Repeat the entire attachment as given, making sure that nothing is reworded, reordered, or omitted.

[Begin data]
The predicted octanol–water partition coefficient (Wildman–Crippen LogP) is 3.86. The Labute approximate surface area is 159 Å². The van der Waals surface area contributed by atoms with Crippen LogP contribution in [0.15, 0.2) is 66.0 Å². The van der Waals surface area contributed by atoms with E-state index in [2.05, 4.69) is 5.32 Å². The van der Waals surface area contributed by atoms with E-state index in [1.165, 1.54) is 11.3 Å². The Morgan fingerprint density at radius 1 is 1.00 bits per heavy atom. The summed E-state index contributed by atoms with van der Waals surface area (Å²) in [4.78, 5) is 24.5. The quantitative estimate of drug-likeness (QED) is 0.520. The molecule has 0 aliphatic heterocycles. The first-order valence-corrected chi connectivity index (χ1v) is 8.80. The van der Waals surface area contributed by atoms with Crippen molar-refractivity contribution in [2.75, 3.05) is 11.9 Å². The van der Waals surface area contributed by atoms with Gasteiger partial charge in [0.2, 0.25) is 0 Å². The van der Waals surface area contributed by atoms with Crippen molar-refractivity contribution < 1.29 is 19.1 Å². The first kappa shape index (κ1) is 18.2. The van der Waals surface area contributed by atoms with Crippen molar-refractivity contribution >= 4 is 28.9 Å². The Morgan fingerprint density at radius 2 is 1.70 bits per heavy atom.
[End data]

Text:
The predicted octanol–water partition coefficient (Wildman–Crippen LogP) is 3.86. The Labute approximate surface area is 159 Å². The van der Waals surface area contributed by atoms with Crippen LogP contribution in [0.15, 0.2) is 66.0 Å². The van der Waals surface area contributed by atoms with E-state index in [2.05, 4.69) is 5.32 Å². The van der Waals surface area contributed by atoms with E-state index in [1.165, 1.54) is 11.3 Å². The Morgan fingerprint density at radius 1 is 1.00 bits per heavy atom. The summed E-state index contributed by atoms with van der Waals surface area (Å²) in [4.78, 5) is 24.5. The quantitative estimate of drug-likeness (QED) is 0.520. The molecule has 0 aliphatic heterocycles. The first-order valence-corrected chi connectivity index (χ1v) is 8.80. The van der Waals surface area contributed by atoms with Crippen molar-refractivity contribution in [2.75, 3.05) is 11.9 Å². The van der Waals surface area contributed by atoms with Gasteiger partial charge in [0.2, 0.25) is 0 Å². The van der Waals surface area contributed by atoms with Crippen molar-refractivity contribution < 1.29 is 19.1 Å². The first kappa shape index (κ1) is 18.2. The van der Waals surface area contributed by atoms with Crippen molar-refractivity contribution >= 4 is 28.9 Å². The Morgan fingerprint density at radius 2 is 1.70 bits per heavy atom.